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the early right and correct most morally and legally thing to do. do you not the of the international community is a, provide you great with enough defense to abilities and actually just contingent here. and you can see that we can stand for the blitzkrieg that back from russia. and to is to import such factions that will actually isolate that country or rather that's crazy leader from the rest of the world because the world does not need to be poisoned was the successes he offered to tell terry and regime in an address to the nation on the 1st day of the invasion, president zalinski said we have been left alone to defend our state who is ready to fight alongside us. i don't see any one you've talked about the kind of thanks and you'd like to see the type of moves you'd like to see the international community engage in. is there anything else you need the international community to do to recognise, to engage in order to see the current crisis in quickly?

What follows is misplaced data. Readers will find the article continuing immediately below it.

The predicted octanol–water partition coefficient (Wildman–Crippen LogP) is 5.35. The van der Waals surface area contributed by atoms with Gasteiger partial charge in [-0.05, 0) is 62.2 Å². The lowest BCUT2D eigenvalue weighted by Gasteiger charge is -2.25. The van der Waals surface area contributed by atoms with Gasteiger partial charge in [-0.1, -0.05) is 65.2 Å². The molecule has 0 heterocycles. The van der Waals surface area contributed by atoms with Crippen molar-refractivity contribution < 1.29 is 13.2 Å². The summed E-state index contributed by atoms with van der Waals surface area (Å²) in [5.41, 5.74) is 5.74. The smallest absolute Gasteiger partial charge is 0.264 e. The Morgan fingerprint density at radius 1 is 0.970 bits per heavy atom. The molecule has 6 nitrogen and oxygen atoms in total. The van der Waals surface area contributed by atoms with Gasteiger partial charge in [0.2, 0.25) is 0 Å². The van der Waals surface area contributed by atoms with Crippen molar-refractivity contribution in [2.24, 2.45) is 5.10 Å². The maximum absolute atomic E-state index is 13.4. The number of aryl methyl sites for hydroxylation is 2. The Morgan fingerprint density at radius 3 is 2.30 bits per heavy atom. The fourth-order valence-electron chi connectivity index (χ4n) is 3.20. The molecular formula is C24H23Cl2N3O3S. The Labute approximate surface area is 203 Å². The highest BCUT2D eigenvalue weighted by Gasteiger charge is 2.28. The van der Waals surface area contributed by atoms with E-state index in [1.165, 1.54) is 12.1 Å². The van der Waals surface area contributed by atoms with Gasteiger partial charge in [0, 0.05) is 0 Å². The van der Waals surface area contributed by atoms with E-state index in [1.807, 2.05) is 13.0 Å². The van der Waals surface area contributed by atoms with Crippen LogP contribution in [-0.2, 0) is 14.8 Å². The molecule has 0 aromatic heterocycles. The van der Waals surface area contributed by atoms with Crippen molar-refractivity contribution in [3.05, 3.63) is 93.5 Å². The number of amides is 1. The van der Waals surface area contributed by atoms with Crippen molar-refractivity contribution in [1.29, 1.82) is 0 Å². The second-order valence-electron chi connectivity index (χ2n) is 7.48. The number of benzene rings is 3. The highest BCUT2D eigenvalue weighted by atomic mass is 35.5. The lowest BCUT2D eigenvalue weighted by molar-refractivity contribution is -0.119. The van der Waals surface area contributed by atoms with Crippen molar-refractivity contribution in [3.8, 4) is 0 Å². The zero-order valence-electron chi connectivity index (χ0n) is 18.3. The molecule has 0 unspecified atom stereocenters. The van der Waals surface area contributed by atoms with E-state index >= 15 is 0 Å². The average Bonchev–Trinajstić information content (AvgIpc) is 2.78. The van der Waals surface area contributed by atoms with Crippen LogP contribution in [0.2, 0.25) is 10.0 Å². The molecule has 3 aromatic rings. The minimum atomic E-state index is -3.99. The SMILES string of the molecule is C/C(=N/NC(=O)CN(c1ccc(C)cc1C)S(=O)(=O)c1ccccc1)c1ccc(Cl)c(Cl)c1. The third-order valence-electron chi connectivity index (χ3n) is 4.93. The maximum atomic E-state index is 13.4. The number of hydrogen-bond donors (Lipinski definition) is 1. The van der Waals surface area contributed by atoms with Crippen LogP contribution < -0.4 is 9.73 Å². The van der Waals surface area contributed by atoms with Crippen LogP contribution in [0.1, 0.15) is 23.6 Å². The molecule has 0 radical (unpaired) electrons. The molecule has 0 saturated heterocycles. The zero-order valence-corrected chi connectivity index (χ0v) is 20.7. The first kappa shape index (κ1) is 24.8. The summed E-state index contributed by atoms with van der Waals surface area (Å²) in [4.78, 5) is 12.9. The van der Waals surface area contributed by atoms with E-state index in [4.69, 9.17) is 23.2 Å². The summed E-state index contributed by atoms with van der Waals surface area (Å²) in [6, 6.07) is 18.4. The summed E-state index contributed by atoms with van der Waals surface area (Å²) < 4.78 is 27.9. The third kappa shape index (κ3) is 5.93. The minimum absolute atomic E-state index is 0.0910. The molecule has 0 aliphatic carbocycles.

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but the international community can choose either to act or to continue to was just political statements. political statements are very nice. we are very grateful for them. do they show who side to who people are on. but look, when you do tweed the hash tag, stand with ukraine or support ukraine. it's not the mouth. you know, it's not the most stop. the russian miss 1000, the russian lanes hovering over the cave and the russian thanks. moving into our roads and destroying them completely along with villages and along with innocent civilians. what needs to be done to really show us if you are prepared to stand with us because you are standing with us, not, not just on the state of ukrainians and a pretty big country in europe as well. you'll standing with your own safety and security. what we need now is actually un peace be be skipping contingency in ukraine since we are not nato members. ok, fine. fair enough. but to un,